hi, paleo mom! i am a primal mom, loving your fun, flexible goodies! i have a question about ingredients, and can’t seem to find a reliable answer anywhere online or otherwise.
i notice you use arrowroot and tapioca flour in many of your recipes. i adore this, as i find it easy to digest, more so than any other flour. but, what is the difference between the two? bob’s red mill sells them BOTH, which tells me that there has to be some difference. they are both made from the cassava, i know that, but is one finer than the other? do they work differently? how do you know which to use when you are developing a recipe?

Arrowroot is not actually made from cassava, but rather the roots of the arrowroot plant (the confusion comes from one of the alternate names for tapioca being Brazilian arrowroot). They definitely have different properties for baking. Cassava is kinda a slimey root, so tapioca adds elasticity and can help hold gluten-free baking together. Arrowroot is better at adding lightness to baking and works well at thickening sauces. Arrowroot is also more likely to be well tolerated by people with digestive issues. In some recipes you can sub one for the other, but it usually affects the texture to do this. I’m generally very deliberate when I use one versus the other of both together because they do have different affects of texture, which is something I’m usually pretty picky about in my recipes. I hope this helps!

I just found your blog & website through Paleo/NonPaleo and I just want to say: Thank you! Your blog is everything I’ve been looking for: well-written paleo/primal info from a smart woman with a family. I’ve been disappointed with other blogs and already, I’ve spend hours tonight on yours.

I look forward to reading more of what you have to write!

It seems like there are only the most recent 10 podcasts available on podbean. How do we get to the older ones?


The recipe for Simple Chocolate-Coconut Squares seems to be missing. Could you either fix the link of send me the recipe? I love the look of it and am looking forward to your book.

Sarah, thank you so much for sharing your knowledge and experiences. This blog will improve many lives. My sister and I both reversed autoimmune diseases using a paleo diet a few years ago. I am passionate about the potential of paleo/ancestral health to address autoimmune disease not only because I have one, but because my Mom has severe secondary progressive MS. I’m about to finish the academic portion of master’s degree in a health field and am tentatively planning an in-field pilot RCT for MS patients based on paleo principles for next summer. Would you be willing to contact me via email about this? Thank you for all that you do, Lissa

Sarah I want to thank you for your blog (your inspiration helps a lot), and your awesome recipes that help bridge the gap from conventional to paleo (your french toast flan is a monthly treat around here). We slowly over a period of month in January -transitioned our 2 adult 5 children (ages 4 to 10) family over to a Lacto-paleo diet (we occasional have unhomogenized grass fed milk, cheese, yogurt and whipping cream), over that period of time our children all who had one issue or another are doing fantastic, My husband has lost some weight (about 30 lbs he didn’t have much to lose) and has said the tummy bloat is all gone our kids belly’s have also deflated. The biggest changes have been in myself, I was suffering with arthritis, fibromyalgia, IBS,GERD, asthma, allergies, and in December I hit an all time high of 400 lbs (could have been more the scale doesn’t go past 400 lbs at our doctor’s office), and I couldn’t walk to the corner without a cane, and not much farther with the cane. Today about 6 months later, I am 67 lbs lighter, 20 inches (whole body) smaller, down 2 clothing sizes, I NO longer have IBS symptoms, I am not longer on any type of pain medication, or anti inflammatory, I am not longer have to take immodium to eat a salad, or take that magic little yellow pill to keep heartburn at bay, I am able to take an albeit slow 1 to 2 km hike every other day without a cane i can even go up small hills. I still get really achy with the weather changes and the occasional headache with those changes but I am sure they will go with time. I haven’t had to touch my inhaler more than once in 8 weeks (after a tobacco smoke encounter). I still take an allergy medication but I am sure that by next spring it also will be a thing of the past. This morning we are off to our local Farmers Market to pick up some lovely pastured meats, fresh veggies and hopefully some fresh ontario strawberries as it is the season. Again Thank you so much your site helps A lot to keep us inspired and on track to a healthier life style for our whole family. If we can do it any family can do it.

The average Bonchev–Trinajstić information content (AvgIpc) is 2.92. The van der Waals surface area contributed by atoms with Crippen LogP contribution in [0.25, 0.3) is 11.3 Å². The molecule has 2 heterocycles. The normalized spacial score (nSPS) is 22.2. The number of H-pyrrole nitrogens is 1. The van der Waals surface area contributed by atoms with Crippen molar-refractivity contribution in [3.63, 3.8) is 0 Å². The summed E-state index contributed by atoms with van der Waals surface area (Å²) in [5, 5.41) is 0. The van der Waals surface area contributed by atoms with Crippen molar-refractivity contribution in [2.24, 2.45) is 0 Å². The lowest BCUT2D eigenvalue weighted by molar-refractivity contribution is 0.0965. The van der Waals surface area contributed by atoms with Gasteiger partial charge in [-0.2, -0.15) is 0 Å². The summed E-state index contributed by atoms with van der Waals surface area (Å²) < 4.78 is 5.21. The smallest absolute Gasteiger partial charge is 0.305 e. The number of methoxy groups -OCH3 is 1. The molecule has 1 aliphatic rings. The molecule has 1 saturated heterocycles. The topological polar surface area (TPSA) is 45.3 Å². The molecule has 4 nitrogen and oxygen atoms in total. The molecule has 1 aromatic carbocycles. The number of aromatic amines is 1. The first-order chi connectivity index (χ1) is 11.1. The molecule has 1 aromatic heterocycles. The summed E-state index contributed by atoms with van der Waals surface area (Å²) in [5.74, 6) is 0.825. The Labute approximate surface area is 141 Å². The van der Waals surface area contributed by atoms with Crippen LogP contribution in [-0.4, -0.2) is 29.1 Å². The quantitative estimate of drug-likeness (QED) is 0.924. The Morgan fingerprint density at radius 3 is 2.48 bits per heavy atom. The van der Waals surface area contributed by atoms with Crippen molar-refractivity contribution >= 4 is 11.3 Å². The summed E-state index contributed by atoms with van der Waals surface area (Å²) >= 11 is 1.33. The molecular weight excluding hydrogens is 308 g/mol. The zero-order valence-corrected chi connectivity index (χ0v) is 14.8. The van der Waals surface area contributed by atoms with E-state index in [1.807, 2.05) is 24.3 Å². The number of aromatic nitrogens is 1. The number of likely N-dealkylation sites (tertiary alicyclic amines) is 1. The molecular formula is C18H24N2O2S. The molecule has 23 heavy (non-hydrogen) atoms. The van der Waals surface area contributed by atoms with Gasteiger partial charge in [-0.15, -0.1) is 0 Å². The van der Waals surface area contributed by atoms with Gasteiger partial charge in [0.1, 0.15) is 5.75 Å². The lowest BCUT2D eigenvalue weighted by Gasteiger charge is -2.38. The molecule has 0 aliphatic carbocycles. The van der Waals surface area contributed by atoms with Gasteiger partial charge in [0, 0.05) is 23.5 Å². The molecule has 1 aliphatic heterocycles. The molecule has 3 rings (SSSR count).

Sarah, I enjoy your blog but have a question on the Candied Honey Ginger recipe. If you’re not going to store the ginger in the honey syrup, how do you store it? I really want to make this for my husband but he’s overseas so I definitely have to be able to store it. Thanks for taking the time to reply…could you email me? Thank you. Lynn

Thanks so much for your sharing of your knowledge in this area of health. It is so gratifying to know that you and others have taken your scientific backgrounds to share in the health matters of chronic illnesses. I am so looking forward to your book!
I have several autoimmune diseases and I have been very pro-active in my health. I have had some of them for many years! They just didn’t have a name for a long time.
The couple of months I have seen a red rash on my cheeks surrounding the cheekbones. It is very dry, stings, and I can’t get rid of it. I have tried lots of moisturizers thinking it was just winter weather dry skin. Although I have never had it before! It’s very ugly and I have to cover heavily with makeup when I leave the house. Any ideas???? Hard to find a ND in my area.

Dear Sarah, so nice to have found Paleo. This is my sixth week. I have lost 20 lbs. For about years I have had some disfunction of my kidneys. The doctor said today I need to keep my protein down to 1 oz a day. Also some of the vegetables at a lower intake. One Half a fruit a day. I had been enjoying raw and cooked Yams. Cannot have them. Do you have any suggestions for me? I had been to a Kidney class at my insurance and they gave me some guidelines with food recommended. I wondered if you have had experience trying to make Paleo foods working best. I have been very strict with my self control.. Thank you for this website!! Best wishes. Betty Sesser.

I’m afraid this isn’t something I know much about. I know that the research shows that low protein/purine diets and low oxalate diets aren’t actually effective at treating kidney disease, and that limiting fructose intake is very important. But, I don’t know the specifics of your situation, so I really can’t make specific recommendations.